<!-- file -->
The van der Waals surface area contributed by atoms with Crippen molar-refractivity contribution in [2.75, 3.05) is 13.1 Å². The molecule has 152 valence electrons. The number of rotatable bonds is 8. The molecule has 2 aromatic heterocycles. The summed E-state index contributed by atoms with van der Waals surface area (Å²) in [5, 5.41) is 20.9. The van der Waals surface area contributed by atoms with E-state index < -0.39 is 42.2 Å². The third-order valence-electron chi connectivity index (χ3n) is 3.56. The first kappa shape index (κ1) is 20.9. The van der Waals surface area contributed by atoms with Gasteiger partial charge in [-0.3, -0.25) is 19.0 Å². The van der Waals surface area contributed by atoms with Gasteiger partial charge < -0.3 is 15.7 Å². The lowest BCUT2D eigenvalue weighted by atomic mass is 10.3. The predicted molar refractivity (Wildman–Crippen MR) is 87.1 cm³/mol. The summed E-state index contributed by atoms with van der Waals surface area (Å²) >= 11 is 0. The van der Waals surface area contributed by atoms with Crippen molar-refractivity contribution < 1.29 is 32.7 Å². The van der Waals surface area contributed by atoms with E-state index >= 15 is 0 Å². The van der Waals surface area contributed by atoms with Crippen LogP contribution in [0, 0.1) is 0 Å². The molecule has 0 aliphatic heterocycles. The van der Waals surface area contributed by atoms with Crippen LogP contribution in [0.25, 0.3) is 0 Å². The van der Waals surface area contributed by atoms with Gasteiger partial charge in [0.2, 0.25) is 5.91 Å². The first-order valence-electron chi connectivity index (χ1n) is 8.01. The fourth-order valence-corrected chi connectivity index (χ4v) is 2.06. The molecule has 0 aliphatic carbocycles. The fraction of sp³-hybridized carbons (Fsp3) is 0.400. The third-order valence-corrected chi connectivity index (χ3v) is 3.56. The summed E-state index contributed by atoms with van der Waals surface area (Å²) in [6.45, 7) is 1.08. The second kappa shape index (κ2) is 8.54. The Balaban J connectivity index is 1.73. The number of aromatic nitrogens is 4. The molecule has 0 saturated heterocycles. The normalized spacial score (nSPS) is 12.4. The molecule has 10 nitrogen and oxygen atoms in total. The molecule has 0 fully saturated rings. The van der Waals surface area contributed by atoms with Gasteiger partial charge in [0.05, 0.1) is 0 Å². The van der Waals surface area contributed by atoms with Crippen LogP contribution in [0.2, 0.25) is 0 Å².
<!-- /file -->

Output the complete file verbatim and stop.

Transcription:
The van der Waals surface area contributed by atoms with Crippen molar-refractivity contribution in [2.75, 3.05) is 13.1 Å². The molecule has 152 valence electrons. The number of rotatable bonds is 8. The molecule has 2 aromatic heterocycles. The summed E-state index contributed by atoms with van der Waals surface area (Å²) in [5, 5.41) is 20.9. The van der Waals surface area contributed by atoms with E-state index < -0.39 is 42.2 Å². The third-order valence-electron chi connectivity index (χ3n) is 3.56. The first kappa shape index (κ1) is 20.9. The van der Waals surface area contributed by atoms with Gasteiger partial charge in [-0.3, -0.25) is 19.0 Å². The van der Waals surface area contributed by atoms with Gasteiger partial charge < -0.3 is 15.7 Å². The lowest BCUT2D eigenvalue weighted by atomic mass is 10.3. The predicted molar refractivity (Wildman–Crippen MR) is 87.1 cm³/mol. The summed E-state index contributed by atoms with van der Waals surface area (Å²) >= 11 is 0. The van der Waals surface area contributed by atoms with Crippen molar-refractivity contribution < 1.29 is 32.7 Å². The van der Waals surface area contributed by atoms with E-state index >= 15 is 0 Å². The van der Waals surface area contributed by atoms with Crippen LogP contribution in [0, 0.1) is 0 Å². The molecule has 0 aliphatic heterocycles. The van der Waals surface area contributed by atoms with Crippen LogP contribution in [0.25, 0.3) is 0 Å². The van der Waals surface area contributed by atoms with Gasteiger partial charge in [0.2, 0.25) is 5.91 Å². The first-order valence-electron chi connectivity index (χ1n) is 8.01. The fourth-order valence-corrected chi connectivity index (χ4v) is 2.06. The molecule has 0 aliphatic carbocycles. The fraction of sp³-hybridized carbons (Fsp3) is 0.400. The third-order valence-corrected chi connectivity index (χ3v) is 3.56. The summed E-state index contributed by atoms with van der Waals surface area (Å²) in [6.45, 7) is 1.08. The second kappa shape index (κ2) is 8.54. The Balaban J connectivity index is 1.73. The number of aromatic nitrogens is 4. The molecule has 0 saturated heterocycles. The normalized spacial score (nSPS) is 12.4. The molecule has 10 nitrogen and oxygen atoms in total. The molecule has 0 fully saturated rings. The van der Waals surface area contributed by atoms with Gasteiger partial charge in [0.05, 0.1) is 0 Å². The van der Waals surface area contributed by atoms with Crippen LogP contribution in [0.2, 0.25) is 0 Å².